Define quality measures and their different types
Discuss how to select the relevant measures of quality
Explain how to use the measures in quality improvement projects
1. WHAT ARE QUALITY MEASURES?
“If you cannot measure it, you cannot improve it.”Peter Drucker
Although Peter Drucker's statement may not be true in all situations, it does reflect the essence of quality improvement (QI) in health care, which is based on accurately measuring the magnitude of a problem encountered in a particular setting and measuring the impact of changes made toward solving the problem.
Quality measures are defined by the United States Centers for Medicare & Medicaid Services (CMS) as “tools that help us measure or quantify healthcare processes, outcomes, patient perceptions, and organizational structure and/or systems that are associated with the ability to provide high-quality health care and/or that relate to one or more quality goals for health care.”
There are different types of quality measures, and they are usually categorized into four categories: process, outcome, structural, and balancing measures.[2,3]
These four categories are described as follows, with an example from a project designed to improve outcomes for patients with myocardial infarction (MI).
Process measures reflect compliance with actions implemented to achieve the goals of a QI project. For example, administering thrombolytic therapy within 90 minutes from onset of symptoms or giving aspirin before arriving at the hospital, are processes that can be measured within the scope of a QI project for acute MI.
Outcome measures are the patient's health status. As such, these measures are usually the most pertinent. Examples of outcome measures include post-MI 30-day mortality, pre-hospital mortality, or incidence of severe chronic heart failure.
Structural measures reflect the capacity of the organization including systems and processes (eg, number of board-certified cardiologists, patient-to–emergency nurse ratio, or availability of cardiac catheterization laboratory 24 hours a day).
Balancing measures refer to consequences of implementing a QI project that were not necessarily intended. These consequences can have a negative impact, such as staff overload, dissatisfaction, or additional financial cost, or have a positive impact such as cost savings or improved patient satisfaction.
2. HOW TO SELECT RELEVANT MEASURES OF QUALITY
Quality measures are determined by the nature of the problem and the desired goal for improvement. The project should focus on at least one of the six domains of quality: safety, timeless, equity, efficiency, effectiveness, and patient-centered care. The first step to develop a QI project is to understand the problem and estimate its magnitude in order to propose an effective solution. Therefore, it is critical to select the most appropriate quality measure to quantify the problem and monitor the impact of possible solutions during the project. It is best to select measures that are well defined and can be compared with other institutions or units. We recommended using internationally recognized quality measures from the National Quality Measures database, CMS Measures Inventory Tool, International Library of Measures from Joint Commission International, Agency for Health Research and Quality, and other professional societies related to the subject.[5–7] Different quality measures will require different methodology, which is discussed in the next section. Considerations for selecting quality measures are given in Table 1.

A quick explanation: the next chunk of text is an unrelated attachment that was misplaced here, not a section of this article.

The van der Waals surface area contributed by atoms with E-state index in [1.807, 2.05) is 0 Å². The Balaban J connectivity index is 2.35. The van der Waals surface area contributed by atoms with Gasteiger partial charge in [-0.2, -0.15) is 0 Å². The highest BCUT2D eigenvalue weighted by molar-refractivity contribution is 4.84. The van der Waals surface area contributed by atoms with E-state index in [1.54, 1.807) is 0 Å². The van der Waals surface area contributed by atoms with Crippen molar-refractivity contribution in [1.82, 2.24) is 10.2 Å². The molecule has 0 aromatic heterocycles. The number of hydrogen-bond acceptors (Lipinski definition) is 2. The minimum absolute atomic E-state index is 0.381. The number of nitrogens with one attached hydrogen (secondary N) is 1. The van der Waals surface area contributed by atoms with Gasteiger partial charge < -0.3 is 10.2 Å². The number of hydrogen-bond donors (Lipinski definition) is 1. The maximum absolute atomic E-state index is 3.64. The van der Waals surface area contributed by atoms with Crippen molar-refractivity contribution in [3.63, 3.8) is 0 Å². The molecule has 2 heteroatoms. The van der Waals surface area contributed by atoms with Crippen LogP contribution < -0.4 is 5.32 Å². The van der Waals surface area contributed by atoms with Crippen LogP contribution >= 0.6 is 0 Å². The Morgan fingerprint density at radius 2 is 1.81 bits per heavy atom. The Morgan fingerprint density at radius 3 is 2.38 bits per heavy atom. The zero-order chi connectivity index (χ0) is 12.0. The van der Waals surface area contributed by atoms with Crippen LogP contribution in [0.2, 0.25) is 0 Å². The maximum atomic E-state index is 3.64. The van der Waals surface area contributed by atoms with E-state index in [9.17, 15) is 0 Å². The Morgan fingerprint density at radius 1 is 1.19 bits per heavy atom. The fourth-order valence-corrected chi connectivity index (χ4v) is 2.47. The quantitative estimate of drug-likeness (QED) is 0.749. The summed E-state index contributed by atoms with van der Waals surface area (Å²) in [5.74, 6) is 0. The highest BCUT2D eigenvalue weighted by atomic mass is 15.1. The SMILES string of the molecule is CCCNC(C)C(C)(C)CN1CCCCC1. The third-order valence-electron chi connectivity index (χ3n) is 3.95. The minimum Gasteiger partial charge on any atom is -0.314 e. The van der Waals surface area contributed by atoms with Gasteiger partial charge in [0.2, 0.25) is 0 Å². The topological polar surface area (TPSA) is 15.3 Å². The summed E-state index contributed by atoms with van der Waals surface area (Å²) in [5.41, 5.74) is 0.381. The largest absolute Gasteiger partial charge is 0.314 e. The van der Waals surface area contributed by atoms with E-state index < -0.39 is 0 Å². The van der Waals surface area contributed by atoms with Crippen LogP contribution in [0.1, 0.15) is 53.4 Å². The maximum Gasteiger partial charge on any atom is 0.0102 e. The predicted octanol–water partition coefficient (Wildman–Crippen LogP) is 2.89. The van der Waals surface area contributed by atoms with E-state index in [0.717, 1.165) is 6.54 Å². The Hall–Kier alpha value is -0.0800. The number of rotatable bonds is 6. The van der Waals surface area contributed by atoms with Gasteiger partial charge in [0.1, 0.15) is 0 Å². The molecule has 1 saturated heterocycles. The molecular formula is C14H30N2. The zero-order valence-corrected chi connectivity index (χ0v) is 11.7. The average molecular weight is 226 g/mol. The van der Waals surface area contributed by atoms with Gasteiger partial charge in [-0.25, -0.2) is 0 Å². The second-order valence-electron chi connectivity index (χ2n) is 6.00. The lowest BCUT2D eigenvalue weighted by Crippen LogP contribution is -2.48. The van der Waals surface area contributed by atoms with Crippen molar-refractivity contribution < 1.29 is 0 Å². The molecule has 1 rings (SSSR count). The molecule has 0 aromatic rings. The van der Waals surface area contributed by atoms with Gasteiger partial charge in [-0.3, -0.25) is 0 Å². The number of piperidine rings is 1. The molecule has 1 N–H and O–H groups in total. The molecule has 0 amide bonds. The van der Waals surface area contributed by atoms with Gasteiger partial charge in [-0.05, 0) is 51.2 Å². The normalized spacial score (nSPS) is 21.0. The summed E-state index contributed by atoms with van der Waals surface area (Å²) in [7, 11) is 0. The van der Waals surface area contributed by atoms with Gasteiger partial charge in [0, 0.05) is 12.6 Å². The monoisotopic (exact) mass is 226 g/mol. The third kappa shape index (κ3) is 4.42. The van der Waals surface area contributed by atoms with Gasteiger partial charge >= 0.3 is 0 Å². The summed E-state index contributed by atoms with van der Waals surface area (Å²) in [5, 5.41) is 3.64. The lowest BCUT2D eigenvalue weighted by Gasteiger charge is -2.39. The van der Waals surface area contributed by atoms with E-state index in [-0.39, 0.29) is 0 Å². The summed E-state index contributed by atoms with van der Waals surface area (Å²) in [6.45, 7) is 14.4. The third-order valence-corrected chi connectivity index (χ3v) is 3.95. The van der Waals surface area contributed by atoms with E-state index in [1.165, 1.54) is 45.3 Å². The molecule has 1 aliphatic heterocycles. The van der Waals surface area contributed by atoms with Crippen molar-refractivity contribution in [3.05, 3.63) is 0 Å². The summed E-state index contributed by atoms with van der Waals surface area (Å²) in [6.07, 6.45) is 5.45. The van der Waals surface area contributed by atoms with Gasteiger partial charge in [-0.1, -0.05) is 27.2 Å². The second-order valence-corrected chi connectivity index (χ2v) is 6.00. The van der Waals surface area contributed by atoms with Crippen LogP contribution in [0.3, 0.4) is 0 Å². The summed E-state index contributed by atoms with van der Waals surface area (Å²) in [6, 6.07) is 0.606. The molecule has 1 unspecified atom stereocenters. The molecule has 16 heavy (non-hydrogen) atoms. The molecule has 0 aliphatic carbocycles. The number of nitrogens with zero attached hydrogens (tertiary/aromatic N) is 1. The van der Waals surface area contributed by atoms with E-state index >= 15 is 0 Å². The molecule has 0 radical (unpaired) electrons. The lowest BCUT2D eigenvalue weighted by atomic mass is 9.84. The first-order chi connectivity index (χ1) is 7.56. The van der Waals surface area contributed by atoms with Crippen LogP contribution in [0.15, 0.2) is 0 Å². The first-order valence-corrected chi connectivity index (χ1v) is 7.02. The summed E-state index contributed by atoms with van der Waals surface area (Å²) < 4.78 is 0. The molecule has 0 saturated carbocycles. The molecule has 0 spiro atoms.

3. HOW TO USE QUALITY MEASURES IN QI PROJECTS
The first step in a QI project is to define the problem by answering these questions: how was the problem identified, what does the problem affect, and what is the magnitude of those effects?[7,8] The second step is to define the aim for the project in terms of one or more of the six quality domains. The third step is to select the appropriate quality measures and methodology that will be used to determine if the proposed solutions lead to an improvement in quality.
Acceptable methodology for QI projects generally involves a framework consisting of multiple cycles of testing interventions or changes over time. For example, the “Plan-Do-Study-Act” (PDSA) approach (or plan-do-check-act [PDCA])[9,10] evaluates one intervention at a time. The results from each cycle are incorporated into the next intervention, and the PDSA process is repeated until the desired goal is achieved. See Figure 1.
Plan: Determine the best measure to quantify the problem and identify the baseline value and the goal for improvement.
Do: Collect and monitor the measured values meticulously.
Study: Analyze the change in quality measures and determine if the changes are in the right direction and if there are any modifications required for the next cycle.
Act: Implement the changes based on the lessons learned and continue collecting quality measures data for long-term sustainability of the improvement.
Source of Support: None. Conflict of Interest: None.